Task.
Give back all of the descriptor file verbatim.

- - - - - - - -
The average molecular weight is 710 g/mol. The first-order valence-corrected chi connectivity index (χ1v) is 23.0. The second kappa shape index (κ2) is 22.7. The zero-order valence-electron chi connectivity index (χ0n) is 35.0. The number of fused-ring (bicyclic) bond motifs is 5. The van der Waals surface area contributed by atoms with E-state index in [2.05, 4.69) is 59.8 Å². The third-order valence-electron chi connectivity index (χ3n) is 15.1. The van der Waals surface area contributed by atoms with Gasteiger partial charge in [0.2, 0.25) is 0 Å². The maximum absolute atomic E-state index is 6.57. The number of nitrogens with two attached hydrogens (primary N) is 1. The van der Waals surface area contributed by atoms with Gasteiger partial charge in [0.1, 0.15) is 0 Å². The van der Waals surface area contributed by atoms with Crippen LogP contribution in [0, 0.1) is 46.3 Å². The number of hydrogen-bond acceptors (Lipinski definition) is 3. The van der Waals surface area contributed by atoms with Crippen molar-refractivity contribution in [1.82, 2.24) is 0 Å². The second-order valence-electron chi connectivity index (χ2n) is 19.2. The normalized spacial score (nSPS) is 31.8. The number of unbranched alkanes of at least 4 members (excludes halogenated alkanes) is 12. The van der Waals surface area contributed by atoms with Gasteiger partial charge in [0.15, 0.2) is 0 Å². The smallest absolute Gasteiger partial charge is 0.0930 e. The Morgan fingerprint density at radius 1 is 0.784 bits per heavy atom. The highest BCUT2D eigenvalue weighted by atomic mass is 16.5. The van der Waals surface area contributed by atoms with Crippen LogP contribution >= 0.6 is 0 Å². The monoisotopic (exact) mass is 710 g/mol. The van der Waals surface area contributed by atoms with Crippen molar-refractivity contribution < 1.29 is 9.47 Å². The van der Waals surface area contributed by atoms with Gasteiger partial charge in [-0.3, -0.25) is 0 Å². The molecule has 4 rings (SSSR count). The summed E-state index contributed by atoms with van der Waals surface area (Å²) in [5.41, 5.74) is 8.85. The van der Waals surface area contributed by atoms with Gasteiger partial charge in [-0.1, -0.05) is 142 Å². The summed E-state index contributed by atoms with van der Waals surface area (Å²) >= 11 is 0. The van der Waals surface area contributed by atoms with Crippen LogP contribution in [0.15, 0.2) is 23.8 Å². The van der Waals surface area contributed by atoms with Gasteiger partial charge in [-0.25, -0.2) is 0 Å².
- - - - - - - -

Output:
The average molecular weight is 710 g/mol. The first-order valence-corrected chi connectivity index (χ1v) is 23.0. The second kappa shape index (κ2) is 22.7. The zero-order valence-electron chi connectivity index (χ0n) is 35.0. The number of fused-ring (bicyclic) bond motifs is 5. The van der Waals surface area contributed by atoms with E-state index in [2.05, 4.69) is 59.8 Å². The third-order valence-electron chi connectivity index (χ3n) is 15.1. The van der Waals surface area contributed by atoms with Gasteiger partial charge in [0.2, 0.25) is 0 Å². The maximum absolute atomic E-state index is 6.57. The number of nitrogens with two attached hydrogens (primary N) is 1. The van der Waals surface area contributed by atoms with Gasteiger partial charge in [0.1, 0.15) is 0 Å². The van der Waals surface area contributed by atoms with Crippen LogP contribution in [0, 0.1) is 46.3 Å². The number of hydrogen-bond acceptors (Lipinski definition) is 3. The van der Waals surface area contributed by atoms with Crippen molar-refractivity contribution in [1.82, 2.24) is 0 Å². The second-order valence-electron chi connectivity index (χ2n) is 19.2. The normalized spacial score (nSPS) is 31.8. The number of unbranched alkanes of at least 4 members (excludes halogenated alkanes) is 12. The van der Waals surface area contributed by atoms with Gasteiger partial charge in [0.15, 0.2) is 0 Å². The smallest absolute Gasteiger partial charge is 0.0930 e. The Morgan fingerprint density at radius 1 is 0.784 bits per heavy atom. The highest BCUT2D eigenvalue weighted by atomic mass is 16.5. The van der Waals surface area contributed by atoms with Crippen LogP contribution >= 0.6 is 0 Å². The monoisotopic (exact) mass is 710 g/mol. The van der Waals surface area contributed by atoms with Crippen molar-refractivity contribution < 1.29 is 9.47 Å². The van der Waals surface area contributed by atoms with Gasteiger partial charge in [-0.3, -0.25) is 0 Å². The molecule has 4 rings (SSSR count). The summed E-state index contributed by atoms with van der Waals surface area (Å²) in [5.41, 5.74) is 8.85. The van der Waals surface area contributed by atoms with Gasteiger partial charge in [-0.1, -0.05) is 142 Å². The summed E-state index contributed by atoms with van der Waals surface area (Å²) >= 11 is 0. The van der Waals surface area contributed by atoms with Crippen LogP contribution in [0.15, 0.2) is 23.8 Å². The van der Waals surface area contributed by atoms with Gasteiger partial charge in [-0.25, -0.2) is 0 Å².